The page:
Not quite 25, author Jonathan Safran Foer gives new meaning to the phrase, "talent to burn." In his extraordinary first novel, "Everything Is Illuminated" (Houghton Mifflin), fire and light appear everywhere, and especially in the Polish Ukrainian shtetl of Trachimbrod, whose fantastical history Foer dramatizes. There, festive boats sparked by fireworks sail along the deceptively quiet River Brod. Bucolic fields are showered by lightning storms. Ultimately, a satanic firestorm, ignited by Nazi invaders, obliterates the town so thoroughly that its name disappears from memory.
Or almost. More than half a century after Trachimbrod's destruction by Hitler's army, a young American writer named Jonathan Safran Foer reverses the journey taken by his grandparents, and embarks on a search for the obscure village from which they nearly failed to escape. His only clues are a long outdated map and a 50-year-old photograph of a young woman who may or may not be named Augustine; who may or may not have saved his grandfather's life; who may or may not still live in the area, or for that matter, still be living.
A greenhorn in the country of his forebears, the author innocently enlists the aid of an Odessa-based outfit called Heritage Tours, which caters to American Jews who wish to visit their ancestral villages in Poland and Ukraine. Alas for the naïve author, the tour company's expertise appears to lie more in the realm of comic burlesque than travelogue. In hilarious, fractured English, the supposedly crack translator explains, "All of my friends dub me Alex, because that is a more flaccid-to-utter version of my legal name." Alex's half-blind, narcoleptic grandfather - who won't go anywhere without his frisky seeing-eye dog - is the driver. Not only can't the tour guides and the author speak intelligibly to each other, Alex and his grandfather speak a different dialect from that common to the region where Trachimbrod once existed. Can this trip be salvaged?
At the same time, from a literary perspective, Foer takes us on a wild and wondrous ride through a multitude of literary styles, high and low, from magical realism to Borscht Belt slapstick to a sophisticated self-reflexive post-modernism. If that's not dazzling enough, the influence of Philip Roth, I.B.Singer, and Vladimir Nabokov, among others, can be spotted throughout. Clearly, Foer has read--and read--and absorbed everything, blending and mixing these disparate styles into an original, super-charged virtuoso display.
Interestingly, prior to publishing his novel, Foer edited "A Convergence of Birds: Original Fiction and Poetry Inspired by the Work of Joseph Cornell." What Cornell--the eclectic American artist best known for modernist, dream-like collages packaged in mysterious wooden boxes--seems to have inspired in Foer is the literary equivalent of collage. Foer's technique is to present a mélange of narrative voices and viewpoints, thereby forcing the reader to constantly rethink the story and its meaning. As in a dream (or nightmare), we are constantly kept off balance, while we delve ever deeper in search of definitive answers that will always remain elusive.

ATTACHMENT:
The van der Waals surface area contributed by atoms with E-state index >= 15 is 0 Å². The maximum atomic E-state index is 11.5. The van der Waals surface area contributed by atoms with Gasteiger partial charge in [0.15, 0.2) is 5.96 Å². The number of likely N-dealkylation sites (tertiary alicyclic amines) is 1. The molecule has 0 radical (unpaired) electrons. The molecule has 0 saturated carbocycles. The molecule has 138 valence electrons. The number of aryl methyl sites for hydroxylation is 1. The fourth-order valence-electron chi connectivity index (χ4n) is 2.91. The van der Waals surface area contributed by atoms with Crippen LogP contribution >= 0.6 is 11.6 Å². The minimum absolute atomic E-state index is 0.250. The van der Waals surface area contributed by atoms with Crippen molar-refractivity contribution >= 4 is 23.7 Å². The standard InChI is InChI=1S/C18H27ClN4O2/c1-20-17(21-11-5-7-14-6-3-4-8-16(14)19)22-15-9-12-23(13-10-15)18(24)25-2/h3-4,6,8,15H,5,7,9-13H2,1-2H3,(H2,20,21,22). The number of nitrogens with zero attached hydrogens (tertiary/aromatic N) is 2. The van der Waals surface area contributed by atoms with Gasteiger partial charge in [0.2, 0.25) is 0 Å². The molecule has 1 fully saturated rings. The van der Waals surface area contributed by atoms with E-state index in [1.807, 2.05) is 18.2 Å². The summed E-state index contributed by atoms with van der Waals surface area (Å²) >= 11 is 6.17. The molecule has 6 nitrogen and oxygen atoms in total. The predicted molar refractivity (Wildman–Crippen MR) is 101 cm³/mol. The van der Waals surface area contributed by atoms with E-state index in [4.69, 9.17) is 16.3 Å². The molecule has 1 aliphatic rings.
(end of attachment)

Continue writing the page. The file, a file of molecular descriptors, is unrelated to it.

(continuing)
The novel's most engaging parts are letters written by Alex (he signs them, "Guilelessly, Alexander") to the author, rehashing their journey, misstep by misstep.
But that is only the first layer of this many-layered narrative. Alex also sends the author (whom Alex, in stilted English refers to as "the hero") chapters of the book he is writing about the trip. Foer then intersperses these with chapters chronicling the fantastical history of Trachimbrod. Even within these chapters, Foer can't resist inserting set pieces purporting to be passages from official town documents, registries, and diaries.
For the most part, this scheme is ingenious and invigorating. By the end, though, the structure has begun to feel cumbersome, overweighted with bravura turns. Foer is absolutely brilliant, to be sure; but I doubt I will be alone in wishing he knew how to edit his excesses.
Yet it's impossible not to admire Foer's determination and invention. And he himself admits the limitations of cleverness, as in this conversation (quoted as it appears in the book) between Alex and the author:
"You are very funny, Jonathan." "No. That's the last thing I want to be."
"Why? To be funny is a great thing." "No it's not." "Why is this?" "I used to think that humor was the only way to appreciate how wonderful and terrible the world is, to celebrate how big life is. You know what I mean?" "Yes, of course." "But now I think it's the opposite. Humor is a way of shrinking from that wonderful and terrible world."
Even this passage is somewhat deceptive, however. Foer does not use humor to shrink from the horror of the Holocaust or to minimize the human capacity for evil. On the contrary, he keeps us laughing all the way to the inferno. He diverts us with sly wit, when all the time we should be running for our lives.
That is what history is all about, his novel tells us, and Jewish history in particular. Read it and be illuminated.